The Cost of a Bad Lifestyle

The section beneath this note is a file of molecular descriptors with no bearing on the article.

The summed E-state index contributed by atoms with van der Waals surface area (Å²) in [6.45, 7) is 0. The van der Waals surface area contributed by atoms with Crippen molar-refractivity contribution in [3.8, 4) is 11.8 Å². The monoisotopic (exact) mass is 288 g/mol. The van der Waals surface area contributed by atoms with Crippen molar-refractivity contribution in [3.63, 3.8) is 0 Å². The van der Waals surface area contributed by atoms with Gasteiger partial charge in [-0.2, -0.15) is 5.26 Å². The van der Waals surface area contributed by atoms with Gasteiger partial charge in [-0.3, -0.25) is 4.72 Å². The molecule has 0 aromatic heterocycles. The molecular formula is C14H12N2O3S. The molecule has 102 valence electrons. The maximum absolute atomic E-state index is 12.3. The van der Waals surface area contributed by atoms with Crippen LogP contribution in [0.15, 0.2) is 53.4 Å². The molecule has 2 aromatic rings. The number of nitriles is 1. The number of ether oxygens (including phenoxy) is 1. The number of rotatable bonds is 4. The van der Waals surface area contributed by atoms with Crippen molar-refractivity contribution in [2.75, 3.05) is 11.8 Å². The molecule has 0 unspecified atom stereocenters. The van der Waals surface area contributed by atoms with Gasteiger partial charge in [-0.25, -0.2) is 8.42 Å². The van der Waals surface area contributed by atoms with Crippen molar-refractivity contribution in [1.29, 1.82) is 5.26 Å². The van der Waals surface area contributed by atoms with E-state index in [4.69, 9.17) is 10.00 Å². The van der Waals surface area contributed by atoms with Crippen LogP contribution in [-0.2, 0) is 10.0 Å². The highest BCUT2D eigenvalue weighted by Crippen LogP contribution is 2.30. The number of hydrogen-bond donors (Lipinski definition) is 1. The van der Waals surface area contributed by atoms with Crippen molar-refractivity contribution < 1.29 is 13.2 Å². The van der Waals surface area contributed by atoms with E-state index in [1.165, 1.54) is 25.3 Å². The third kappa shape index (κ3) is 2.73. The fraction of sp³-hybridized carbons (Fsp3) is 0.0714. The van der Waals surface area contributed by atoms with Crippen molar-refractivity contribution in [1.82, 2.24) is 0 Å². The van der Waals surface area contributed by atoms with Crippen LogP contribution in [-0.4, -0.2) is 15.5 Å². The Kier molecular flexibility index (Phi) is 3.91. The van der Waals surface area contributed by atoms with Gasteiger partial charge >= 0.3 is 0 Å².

Type 2 diabetes is a lifestyle disease, avoidable for vast majority of people. If you overeat, become fat, and live a sedentary life then the odds are good you'll develop the condition, or at least its precursor, metabolic syndrome. The cost of this neglect of health basics is measurable: "Middle-aged adults with diabetes are much more likely to develop age-related conditions than their counterparts who don't have diabetes, according to a new study ... Adults between 51 and 70 with diabetes developed age-related ailments like cognitive impairment, incontinence, falls, dizziness, vision impairment and pain at a faster rate than those without diabetes, the study found. ... Our findings suggest that middle age adults with diabetes start to accumulate these age-related problems. Because diabetes affects multiple organ systems, it has the potential to contribute significantly to the development of a number of issues that we associate with aging ... For adults aged 51-60 with diabetes, the odds of developing new geriatric conditions were nearly double those of their counterparts who didn't have diabetes, the researchers found. By the time people with and without diabetes reach 80, the overall effects of aging and impact of other diseases start to reduce the disparities between the two groups. ... The findings suggest that adults with diabetes should be monitored for the development of these conditions beginning at a younger age than we previously thought." Though of course your odds of making it to 80 to be compared to your healthier cohorts are not as good if you're diabetic. So don't get fat, don't stay fat, and exercise sounds like good advice.


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